The Southwestern Historical Quarterly, Volume 104, July 2000 - April, 2001 Page: 473

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Book Reviews

William R. Chemerka, the founder of the Alamo Society and editor of its quar-
terly, The Alamo Journal, has provided a useful book that lists virtually everything
that can be connected in some way with the Alamo-its events, chief partici-
pants, significance, memorabilia, and the high points of what has been discussed
about it in every kind of primary medium since 1836. Numerous significant facts
are included-along with curious oddities-such as how many times the word
"Alamo" was mentioned in John Wayne's motion picture The Alamo (six). The
book also suggests other sources of information.
Of very much more than provocative interest is Chemerka's list of "names that
should be added to the Alamo's roll call of heroes" plus "names that could be
added" and "names that should be deleted." These proposals are credited to
longtime historical researcher Thomas Ricks Lindley, head of Texian Army
Investigations in Austin.
San Antonzo FRANK W. JENNINGS
North American Windmzll Manufacturers' Trade Literature: A Descriptive Guide. Edited
by T. Lindsay Baker. (Norman: University of Oklahoma Press, 1998. Pp.
vii+6oo. Acknowledgments, introduction, location codes, guide, illustra-
tions, index. ISBN o-8061-3045-8. $37.50, cloth.)
T. Lindsay Baker is a leading historian and authority on windmills and wind-
milling equipment. His previous books, A Fzeld Guide to Amercan Windmills
(University of Oklahoma Press, 1985) and Blades in the Sky: Windmilling through
the Eyes ofB. H. "Tex" Burdick (Texas Tech University Press, 1992) are major pub-
lications on the topic. Baker also edits and produces the trade newsletter
Wmndmillers' Gazette for historians and wind-power enthusiasts. In almost thirty
years of diligent work he has researched hundreds of library and archive collec-
tions seeking information about specific types and brands of windmills and man-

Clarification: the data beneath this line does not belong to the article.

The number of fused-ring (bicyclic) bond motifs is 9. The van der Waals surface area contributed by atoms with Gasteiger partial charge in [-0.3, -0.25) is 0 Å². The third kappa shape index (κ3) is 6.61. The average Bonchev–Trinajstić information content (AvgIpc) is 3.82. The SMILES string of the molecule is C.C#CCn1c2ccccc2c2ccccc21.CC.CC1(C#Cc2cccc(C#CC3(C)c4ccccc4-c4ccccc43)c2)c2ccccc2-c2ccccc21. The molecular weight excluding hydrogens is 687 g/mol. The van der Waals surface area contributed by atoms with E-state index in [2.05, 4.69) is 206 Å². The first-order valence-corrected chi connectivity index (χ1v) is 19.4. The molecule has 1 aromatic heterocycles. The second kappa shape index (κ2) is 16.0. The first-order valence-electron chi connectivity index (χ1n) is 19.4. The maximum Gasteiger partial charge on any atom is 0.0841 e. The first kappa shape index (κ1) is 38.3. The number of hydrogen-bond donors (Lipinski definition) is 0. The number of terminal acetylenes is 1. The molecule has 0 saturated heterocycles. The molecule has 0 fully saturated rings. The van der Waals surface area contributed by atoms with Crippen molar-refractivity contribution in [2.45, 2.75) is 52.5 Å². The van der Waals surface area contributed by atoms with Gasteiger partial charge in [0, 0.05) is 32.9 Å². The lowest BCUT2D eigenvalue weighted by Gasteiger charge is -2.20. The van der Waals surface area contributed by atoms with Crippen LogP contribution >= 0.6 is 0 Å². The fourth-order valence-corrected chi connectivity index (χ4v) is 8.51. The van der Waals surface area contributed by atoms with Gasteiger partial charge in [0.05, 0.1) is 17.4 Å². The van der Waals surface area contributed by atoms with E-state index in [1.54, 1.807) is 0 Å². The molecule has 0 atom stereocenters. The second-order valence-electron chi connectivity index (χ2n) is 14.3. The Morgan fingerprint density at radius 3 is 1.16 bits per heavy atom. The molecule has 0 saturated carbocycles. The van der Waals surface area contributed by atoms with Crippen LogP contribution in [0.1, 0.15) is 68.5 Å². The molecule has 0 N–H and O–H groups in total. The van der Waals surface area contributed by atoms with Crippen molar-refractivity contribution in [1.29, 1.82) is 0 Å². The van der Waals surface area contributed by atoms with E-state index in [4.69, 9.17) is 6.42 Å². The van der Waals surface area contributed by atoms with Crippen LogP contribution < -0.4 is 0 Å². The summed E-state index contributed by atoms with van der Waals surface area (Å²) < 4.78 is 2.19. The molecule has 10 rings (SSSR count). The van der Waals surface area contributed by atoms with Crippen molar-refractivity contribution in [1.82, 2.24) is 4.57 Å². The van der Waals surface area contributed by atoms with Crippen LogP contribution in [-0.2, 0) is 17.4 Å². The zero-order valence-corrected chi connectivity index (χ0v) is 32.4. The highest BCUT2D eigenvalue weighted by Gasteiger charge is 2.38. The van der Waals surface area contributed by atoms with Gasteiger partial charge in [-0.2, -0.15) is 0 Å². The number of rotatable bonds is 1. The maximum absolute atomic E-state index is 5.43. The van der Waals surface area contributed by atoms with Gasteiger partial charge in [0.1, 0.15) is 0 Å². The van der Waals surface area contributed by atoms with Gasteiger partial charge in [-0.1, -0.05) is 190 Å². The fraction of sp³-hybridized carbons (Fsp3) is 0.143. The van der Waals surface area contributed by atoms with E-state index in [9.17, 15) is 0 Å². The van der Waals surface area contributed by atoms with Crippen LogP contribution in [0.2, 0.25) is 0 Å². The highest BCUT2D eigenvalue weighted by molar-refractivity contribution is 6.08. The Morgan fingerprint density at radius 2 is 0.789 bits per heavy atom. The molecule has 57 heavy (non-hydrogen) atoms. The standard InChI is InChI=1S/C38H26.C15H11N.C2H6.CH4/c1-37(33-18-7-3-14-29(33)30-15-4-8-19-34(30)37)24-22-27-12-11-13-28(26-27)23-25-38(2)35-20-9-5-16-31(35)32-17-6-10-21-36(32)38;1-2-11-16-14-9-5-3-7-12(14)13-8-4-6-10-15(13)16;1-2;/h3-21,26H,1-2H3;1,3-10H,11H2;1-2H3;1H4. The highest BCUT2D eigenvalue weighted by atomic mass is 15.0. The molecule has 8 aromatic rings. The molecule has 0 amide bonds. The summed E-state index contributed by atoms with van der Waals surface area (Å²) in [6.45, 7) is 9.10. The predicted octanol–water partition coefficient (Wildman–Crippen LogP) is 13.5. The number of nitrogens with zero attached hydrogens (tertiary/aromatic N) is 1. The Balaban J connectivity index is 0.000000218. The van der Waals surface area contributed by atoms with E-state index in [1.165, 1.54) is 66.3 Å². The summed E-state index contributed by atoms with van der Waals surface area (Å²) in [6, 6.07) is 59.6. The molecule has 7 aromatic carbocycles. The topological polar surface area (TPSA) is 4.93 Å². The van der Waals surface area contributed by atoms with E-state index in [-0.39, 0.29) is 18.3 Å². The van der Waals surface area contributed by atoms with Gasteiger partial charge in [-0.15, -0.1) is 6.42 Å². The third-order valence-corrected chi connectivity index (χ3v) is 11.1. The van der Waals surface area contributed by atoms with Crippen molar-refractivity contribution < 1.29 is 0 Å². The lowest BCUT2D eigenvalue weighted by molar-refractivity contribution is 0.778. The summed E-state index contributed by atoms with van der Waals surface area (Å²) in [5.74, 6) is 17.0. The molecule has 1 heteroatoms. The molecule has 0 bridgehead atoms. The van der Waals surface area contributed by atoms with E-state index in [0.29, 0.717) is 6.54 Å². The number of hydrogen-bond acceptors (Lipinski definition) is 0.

ufacturing companies. The best source of information, as he points out in his
introduction, is the trade literature of these companies.
Historians and museum researchers have only recently embraced trade litera-
ture as gold mines of information. Trade literature consists of the guides, parts
lists, and promotional materials a company produces about its products or the
company itself. Many of the everyday items we think of have trade literature:
directions for a new computer, a parts list for an old vacuum cleaner, or a
brochure for an industrial manufacturer. But like gold itself, extant trade litera-
ture is difficult to find. Most of it did not survive because individuals replaced
older catalogs and price lists as they received updates and threw out instructions
when they were no longer needed.
In this book Baker shares the results of his mining: detailed locations and
annotated entries for every piece of trade literature on windmills and manufac-
turers he has located in over 150 archives and museums across the United States.
The descriptions are conveniently organized under manufacturing company
names. Each company entry begins with a brief description of the company and
its major accomplishments or products. Know the windmill but not the company?

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Texas State Historical Association. The Southwestern Historical Quarterly, Volume 104, July 2000 - April, 2001, periodical, 2001; Austin, Texas. (texashistory.unt.edu/ark:/67531/metapth101221/m1/541/ocr/: accessed July 30, 2016), University of North Texas Libraries, The Portal to Texas History, texashistory.unt.edu; crediting Texas State Historical Association.